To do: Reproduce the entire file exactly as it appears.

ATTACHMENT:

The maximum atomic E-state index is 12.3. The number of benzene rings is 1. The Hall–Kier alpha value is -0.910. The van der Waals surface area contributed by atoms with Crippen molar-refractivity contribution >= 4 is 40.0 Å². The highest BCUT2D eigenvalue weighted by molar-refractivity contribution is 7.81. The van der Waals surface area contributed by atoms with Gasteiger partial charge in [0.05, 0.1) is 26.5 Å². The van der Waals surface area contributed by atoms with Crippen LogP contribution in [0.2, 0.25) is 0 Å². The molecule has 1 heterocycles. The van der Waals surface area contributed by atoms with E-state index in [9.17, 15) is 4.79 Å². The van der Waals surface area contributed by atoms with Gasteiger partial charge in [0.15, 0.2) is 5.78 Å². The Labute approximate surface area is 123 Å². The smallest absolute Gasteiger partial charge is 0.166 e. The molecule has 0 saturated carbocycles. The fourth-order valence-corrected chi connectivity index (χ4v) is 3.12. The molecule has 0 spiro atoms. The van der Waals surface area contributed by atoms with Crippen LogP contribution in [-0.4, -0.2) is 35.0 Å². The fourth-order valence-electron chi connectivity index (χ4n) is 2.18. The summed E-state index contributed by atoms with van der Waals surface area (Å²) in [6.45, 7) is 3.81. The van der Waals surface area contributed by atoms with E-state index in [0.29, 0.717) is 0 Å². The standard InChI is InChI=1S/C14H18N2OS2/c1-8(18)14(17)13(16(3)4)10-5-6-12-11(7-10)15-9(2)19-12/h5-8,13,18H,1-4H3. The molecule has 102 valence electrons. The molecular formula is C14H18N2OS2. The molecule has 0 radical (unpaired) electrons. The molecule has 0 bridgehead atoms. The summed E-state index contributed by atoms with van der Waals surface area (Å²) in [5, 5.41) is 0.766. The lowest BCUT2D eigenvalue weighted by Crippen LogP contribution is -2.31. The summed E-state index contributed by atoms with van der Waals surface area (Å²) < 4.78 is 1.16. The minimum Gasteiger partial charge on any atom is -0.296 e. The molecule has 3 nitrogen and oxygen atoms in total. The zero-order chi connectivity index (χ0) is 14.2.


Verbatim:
The maximum atomic E-state index is 12.3. The number of benzene rings is 1. The Hall–Kier alpha value is -0.910. The van der Waals surface area contributed by atoms with Crippen molar-refractivity contribution >= 4 is 40.0 Å². The highest BCUT2D eigenvalue weighted by molar-refractivity contribution is 7.81. The van der Waals surface area contributed by atoms with Gasteiger partial charge in [0.05, 0.1) is 26.5 Å². The van der Waals surface area contributed by atoms with Crippen LogP contribution in [0.2, 0.25) is 0 Å². The molecule has 1 heterocycles. The van der Waals surface area contributed by atoms with E-state index in [9.17, 15) is 4.79 Å². The van der Waals surface area contributed by atoms with Gasteiger partial charge in [0.15, 0.2) is 5.78 Å². The Labute approximate surface area is 123 Å². The smallest absolute Gasteiger partial charge is 0.166 e. The molecule has 0 saturated carbocycles. The fourth-order valence-corrected chi connectivity index (χ4v) is 3.12. The molecule has 0 spiro atoms. The van der Waals surface area contributed by atoms with Crippen LogP contribution in [-0.4, -0.2) is 35.0 Å². The fourth-order valence-electron chi connectivity index (χ4n) is 2.18. The summed E-state index contributed by atoms with van der Waals surface area (Å²) in [6.45, 7) is 3.81. The van der Waals surface area contributed by atoms with E-state index in [0.29, 0.717) is 0 Å². The standard InChI is InChI=1S/C14H18N2OS2/c1-8(18)14(17)13(16(3)4)10-5-6-12-11(7-10)15-9(2)19-12/h5-8,13,18H,1-4H3. The molecule has 102 valence electrons. The molecular formula is C14H18N2OS2. The molecule has 0 radical (unpaired) electrons. The molecule has 0 bridgehead atoms. The summed E-state index contributed by atoms with van der Waals surface area (Å²) in [5, 5.41) is 0.766. The lowest BCUT2D eigenvalue weighted by Crippen LogP contribution is -2.31. The summed E-state index contributed by atoms with van der Waals surface area (Å²) < 4.78 is 1.16. The minimum Gasteiger partial charge on any atom is -0.296 e. The molecule has 3 nitrogen and oxygen atoms in total. The zero-order chi connectivity index (χ0) is 14.2.